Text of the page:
Definition & Overview

A bronchial thermoplasty is a medical procedure used for the treatment of severe asthma. It works by keeping the airway smooth muscles (ASM) from contracting or narrowing through radiofrequency ablation. This noninvasive procedure is one of the recently developed and approved treatments for asthma and is a great alternative to using corticosteroid injections, which are linked to a high incidence rate of side effects.

A bronchial thermoplasty is expected to reduce the swelling that may lead to an airway obstruction during an asthma attack. Currently, it is the first and only therapy that can help control even severe cases of asthma without the use of any kind of medication.

Who Should Undergo and Expected Results

A bronchial thermoplasty is recommended for patients suffering from chronic asthma, a complex inflammatory disorder that affects the bronchial airways. Its primary symptom is hypersensitivity of the airways, resulting in inflammation and leading to airflow obstruction. Other symptoms include frequent or uncontrollable coughing and wheezing.

Asthma is a very common disorder affecting about 1 in every 10 people, with more than half of all affected patients suffering from asthma attacks each year. About 5 to 10 percent of this number is made up of complex, hard-to-treat cases. The disease is also more prevalent among males aged 0 and 14, among females aged 15 and older, and among people who live in inner regional areas.

Studies show that the number of patients who suffer from asthma will continue to grow up to an estimated 450 million within the next 20 years. Thus, treatment options for asthma are continuously being developed.

Based on a clinical study, a bronchial thermoplasty, when used for the treatment of severe asthma, can result in:

  • 32% reduction in severe attacks
  • 85% reduction in asthma-related emergencies
  • 66% reduction in the number of days lost from school or work due to the condition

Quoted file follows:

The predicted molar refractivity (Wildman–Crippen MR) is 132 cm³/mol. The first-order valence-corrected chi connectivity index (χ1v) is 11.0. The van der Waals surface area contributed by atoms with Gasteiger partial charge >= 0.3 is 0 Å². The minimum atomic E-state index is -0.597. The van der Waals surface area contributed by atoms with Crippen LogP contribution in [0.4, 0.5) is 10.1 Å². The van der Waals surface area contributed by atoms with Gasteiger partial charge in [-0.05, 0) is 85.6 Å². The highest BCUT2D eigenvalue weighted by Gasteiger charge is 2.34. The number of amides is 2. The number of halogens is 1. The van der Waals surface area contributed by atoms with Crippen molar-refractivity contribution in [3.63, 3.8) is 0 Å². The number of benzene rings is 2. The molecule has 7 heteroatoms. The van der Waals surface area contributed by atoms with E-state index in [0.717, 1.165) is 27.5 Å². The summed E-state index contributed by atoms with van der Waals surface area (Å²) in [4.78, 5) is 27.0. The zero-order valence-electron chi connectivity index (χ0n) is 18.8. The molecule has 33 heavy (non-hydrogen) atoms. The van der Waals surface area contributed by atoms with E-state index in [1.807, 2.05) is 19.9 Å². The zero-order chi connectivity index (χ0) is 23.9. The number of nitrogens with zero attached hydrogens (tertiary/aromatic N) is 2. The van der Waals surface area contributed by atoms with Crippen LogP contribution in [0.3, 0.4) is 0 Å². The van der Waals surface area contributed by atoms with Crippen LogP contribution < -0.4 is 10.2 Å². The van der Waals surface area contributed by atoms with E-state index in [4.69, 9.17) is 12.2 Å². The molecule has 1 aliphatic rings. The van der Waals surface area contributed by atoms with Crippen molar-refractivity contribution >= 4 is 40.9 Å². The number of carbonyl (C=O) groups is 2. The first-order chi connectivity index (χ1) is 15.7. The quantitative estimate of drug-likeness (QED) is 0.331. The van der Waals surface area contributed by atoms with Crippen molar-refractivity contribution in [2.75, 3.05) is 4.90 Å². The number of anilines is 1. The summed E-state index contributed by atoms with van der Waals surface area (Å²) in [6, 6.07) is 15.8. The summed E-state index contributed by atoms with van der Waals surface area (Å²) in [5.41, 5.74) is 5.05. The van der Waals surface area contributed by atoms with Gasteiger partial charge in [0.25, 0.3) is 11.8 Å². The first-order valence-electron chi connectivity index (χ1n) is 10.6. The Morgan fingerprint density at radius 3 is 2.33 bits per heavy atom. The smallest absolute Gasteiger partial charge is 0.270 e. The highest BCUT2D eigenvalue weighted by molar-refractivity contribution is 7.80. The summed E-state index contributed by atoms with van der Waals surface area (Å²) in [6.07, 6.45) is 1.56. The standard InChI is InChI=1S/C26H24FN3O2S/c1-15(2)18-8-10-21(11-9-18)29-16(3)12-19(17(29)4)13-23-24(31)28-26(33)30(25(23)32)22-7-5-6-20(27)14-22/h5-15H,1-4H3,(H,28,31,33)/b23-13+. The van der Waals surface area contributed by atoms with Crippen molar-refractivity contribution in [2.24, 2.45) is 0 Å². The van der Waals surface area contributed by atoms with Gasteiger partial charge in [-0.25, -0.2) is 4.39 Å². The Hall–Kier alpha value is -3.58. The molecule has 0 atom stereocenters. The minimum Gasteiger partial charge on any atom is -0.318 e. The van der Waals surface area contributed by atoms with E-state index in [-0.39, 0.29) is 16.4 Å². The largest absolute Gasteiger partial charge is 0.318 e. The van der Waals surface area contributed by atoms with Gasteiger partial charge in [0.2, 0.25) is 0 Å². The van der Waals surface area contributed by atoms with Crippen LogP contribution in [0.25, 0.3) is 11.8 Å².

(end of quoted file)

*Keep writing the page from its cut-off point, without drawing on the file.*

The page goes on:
• 79% overall improvement in patients’ quality of life
    Additionally, the treatment is expected to provide five years worth of benefits, making it a long-term treatment option.

How is the Procedure Performed?

A bronchial thermoplasty is an outpatient procedure that takes pulmonologists less than an hour to perform. The treatment was developed by Alair System and was approved by the FDA in 2010. Prior to undergoing the ablation, patients are placed under moderate sedation to ensure comfort. Anesthesia is rarely, if at all, necessary.

To maximize the full benefits of the procedure, patients should undergo several treatment sessions that are spaced three weeks apart. Each session targets any of the three bronchoscopic areas, namely the lower lobe and the two lower lobes of the lungs.

During a session of bronchial thermoplasty, the patient is asked to lie down on an examination table and is sedated. The pulmonologist uses a special type of catheter or a bronchoscope, which is inserted through either the nose or the mouth all the way to the lungs, to deliver controlled amounts of thermal energy towards the airways.

After the procedure, the patient is monitored closely for a few hours before being allowed to go home.

Possible Risks and Complications

As with any other medical procedure, a bronchial thermoplasty carries some degree of risk and may cause some side effects. The most common are temporary-onset respiratory symptoms similar to an asthma attack, such as coughing, wheezing, and mild shortness of breath. These symptoms typically begin the day following the procedure but should subside gradually and eventually disappear over a period of 7 days.

Other complications may also occur, including:

  • Recurrent lung atelectasis
  • Lung abscess

There are also some limitations as to who can receive the treatment. Patients who recently suffered from an asthma attack or took oral steroids are required to wait at least two weeks before undergoing the procedure. Also, patients who suffer from an active respiratory infection have to wait until the infection is treated prior to seeking the procedure.

Some patients, on the other hand, are not considered as potential candidates for the said treatment. These include patients under 18 years old and those who have electronic implantable devices such as a pacemaker or defibrillator. Patients who have a heightened sensitivity to lidocaine, atropine, and benzodiazepines, which are used during the procedure, are also advised to seek other treatment options.

References:

  • “Bronchial thermoplasty for severe asthma.” NICE interventional procedure guidance. Published January 2012. https://www.nice.org.uk/guidance/ipg419

  • Laxmanan B, Hogarth DK. (2015). “Bronchial thermoplasty in asthma: current perspectives.” J Asthma Allergy. 2015; 8: 39-49.

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